Table 1: Tools used in Crash Detection study

Tool NameAndroid VersionTool Type
A3E Depth First SearchanySystematic
GUI RipperanyModel-Based

Study 2: Reproducibility & Readability of Reports

To identify the crashes used for this study, we manually inspected the issue trackers of the apps on F-droid looking for reports that described an app crash. Then, we ran CrashScope on the version of the app that the crash was reported against to observe whether or not CrashScope was able to capture the crash on the same emulator configuration as the previous study. While we chose these bugs manually, the goal of this study is not to measure CrashScope’s effectiveness at discovering bugs (unlike the first study).

In order to answer RQ5 and RQ6, we asked 16 CS graduate students from William and Mary (a proxy for developers) to reproduce the eight crashes (four from the original human written reports, and four from CrashScope). The design matrix of this study was devised in such as way that each crash for each type of report was evaluated by four participants, no crash was evaluated twice for the same participant, and eight participants saw the human written reports first, and eight participants saw the CRASHSCOPE reports first, all in the interest of reducing bias. The system names were also anonymized (CrashScope to “System A” and the human written reports to “System B”). During the study, participants recorded the time it took them to reproduce the crash on a Nexus 7 device for each report, with a time limit of ten minutes for reproduction. If a participant could not reproduce the bug within the ten minute time frame or gave up in trying to reproduce the bug, that bug was marked as non-reproducible for that participant. To mitigate the “flaky test” problem, where outstanding factors such as Network I/O, varying sensor readings or app delay could cause difficulty of crash reproduction, when manually selecting the crashes and crash reports from the online repositories, the authors ensured that each bug was deterministically reproducible within the confines of the study environment (e.g. Using the proper version of the application that contains the bug and that the bug was always reproducible on the Nexus 7 tablet). Therefore, in order to answer RQ5, we measured how many crashes were successfully reproduced by the participants for each type of crash report, we also measured the time it took each participant to reproduce each bug.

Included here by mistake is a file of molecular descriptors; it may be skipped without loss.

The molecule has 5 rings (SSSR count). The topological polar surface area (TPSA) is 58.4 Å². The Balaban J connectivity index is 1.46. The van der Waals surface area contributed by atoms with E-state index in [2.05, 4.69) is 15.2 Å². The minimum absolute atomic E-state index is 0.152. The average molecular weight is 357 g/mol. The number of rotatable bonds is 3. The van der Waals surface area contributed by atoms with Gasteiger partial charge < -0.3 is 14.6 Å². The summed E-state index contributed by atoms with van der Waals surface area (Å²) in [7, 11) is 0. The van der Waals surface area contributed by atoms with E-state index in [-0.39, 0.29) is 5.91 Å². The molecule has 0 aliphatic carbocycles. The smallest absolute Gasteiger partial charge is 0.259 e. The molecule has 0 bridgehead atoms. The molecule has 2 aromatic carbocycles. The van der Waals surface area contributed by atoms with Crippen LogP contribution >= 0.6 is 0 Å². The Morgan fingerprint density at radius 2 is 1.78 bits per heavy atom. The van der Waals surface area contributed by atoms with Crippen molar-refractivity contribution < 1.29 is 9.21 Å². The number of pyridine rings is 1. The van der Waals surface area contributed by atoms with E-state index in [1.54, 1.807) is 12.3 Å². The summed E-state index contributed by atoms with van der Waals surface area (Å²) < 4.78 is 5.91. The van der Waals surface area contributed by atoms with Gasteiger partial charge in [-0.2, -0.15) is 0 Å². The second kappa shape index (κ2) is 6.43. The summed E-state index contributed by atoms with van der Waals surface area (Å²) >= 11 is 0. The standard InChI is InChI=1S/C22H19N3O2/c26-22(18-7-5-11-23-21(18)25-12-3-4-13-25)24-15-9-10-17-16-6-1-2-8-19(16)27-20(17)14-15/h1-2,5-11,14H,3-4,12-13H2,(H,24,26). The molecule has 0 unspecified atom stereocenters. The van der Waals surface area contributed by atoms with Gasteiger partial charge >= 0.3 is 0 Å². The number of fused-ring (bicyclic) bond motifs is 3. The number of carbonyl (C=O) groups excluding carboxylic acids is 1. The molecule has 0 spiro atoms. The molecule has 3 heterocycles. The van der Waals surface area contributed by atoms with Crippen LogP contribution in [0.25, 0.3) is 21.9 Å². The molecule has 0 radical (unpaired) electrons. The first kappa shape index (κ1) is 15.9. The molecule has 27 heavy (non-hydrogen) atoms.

After the completion of the crash reproductions, we had each participant fill out a brief survey, answering questions regarding the user preferences (UP) and usability (UX) for each type of bug report. We also collected information about each participants programming experience and familiarity with the Android platform. The UP questions were formulated based on the user experience honeycomb originally developed by Moville and were posed to participants as free form text entry questions. The UX questions were created using statements based on the SUS usability scale by Brooke and were posed to participants in the form of a 5-point Likert scale. We quantify the user experience of CRASHSCOPE and answer RQ6 by presenting the mean and standard deviation of the scores for the responses to the Likert-based questions. The questions regarding programming experience are based on the well-accepted questionnaire developed by Feigenspan et al.